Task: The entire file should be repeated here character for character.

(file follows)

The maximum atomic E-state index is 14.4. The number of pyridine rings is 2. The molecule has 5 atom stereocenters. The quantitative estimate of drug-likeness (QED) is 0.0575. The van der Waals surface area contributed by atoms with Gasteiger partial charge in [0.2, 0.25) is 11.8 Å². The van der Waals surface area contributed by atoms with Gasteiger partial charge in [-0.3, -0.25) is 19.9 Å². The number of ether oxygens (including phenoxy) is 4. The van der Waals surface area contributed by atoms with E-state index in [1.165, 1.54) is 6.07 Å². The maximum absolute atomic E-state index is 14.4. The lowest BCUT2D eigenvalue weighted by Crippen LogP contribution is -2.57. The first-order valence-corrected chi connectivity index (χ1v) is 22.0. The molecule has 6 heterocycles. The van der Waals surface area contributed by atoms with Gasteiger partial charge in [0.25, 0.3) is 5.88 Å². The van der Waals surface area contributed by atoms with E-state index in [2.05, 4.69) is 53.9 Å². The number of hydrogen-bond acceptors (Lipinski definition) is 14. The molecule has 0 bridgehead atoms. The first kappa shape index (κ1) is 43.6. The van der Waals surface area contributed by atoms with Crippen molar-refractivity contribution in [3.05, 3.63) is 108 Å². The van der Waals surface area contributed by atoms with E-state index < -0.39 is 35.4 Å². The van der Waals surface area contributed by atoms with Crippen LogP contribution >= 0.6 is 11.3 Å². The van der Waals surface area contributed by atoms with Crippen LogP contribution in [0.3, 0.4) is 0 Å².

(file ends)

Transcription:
The maximum atomic E-state index is 14.4. The number of pyridine rings is 2. The molecule has 5 atom stereocenters. The quantitative estimate of drug-likeness (QED) is 0.0575. The van der Waals surface area contributed by atoms with Gasteiger partial charge in [0.2, 0.25) is 11.8 Å². The van der Waals surface area contributed by atoms with Gasteiger partial charge in [-0.3, -0.25) is 19.9 Å². The number of ether oxygens (including phenoxy) is 4. The van der Waals surface area contributed by atoms with E-state index in [1.165, 1.54) is 6.07 Å². The maximum absolute atomic E-state index is 14.4. The lowest BCUT2D eigenvalue weighted by Crippen LogP contribution is -2.57. The first-order valence-corrected chi connectivity index (χ1v) is 22.0. The molecule has 6 heterocycles. The van der Waals surface area contributed by atoms with Gasteiger partial charge in [0.25, 0.3) is 5.88 Å². The van der Waals surface area contributed by atoms with E-state index in [2.05, 4.69) is 53.9 Å². The number of hydrogen-bond acceptors (Lipinski definition) is 14. The molecule has 0 bridgehead atoms. The first kappa shape index (κ1) is 43.6. The van der Waals surface area contributed by atoms with Crippen molar-refractivity contribution in [3.05, 3.63) is 108 Å². The van der Waals surface area contributed by atoms with E-state index < -0.39 is 35.4 Å². The van der Waals surface area contributed by atoms with Crippen LogP contribution >= 0.6 is 11.3 Å². The van der Waals surface area contributed by atoms with Crippen LogP contribution in [0.3, 0.4) is 0 Å².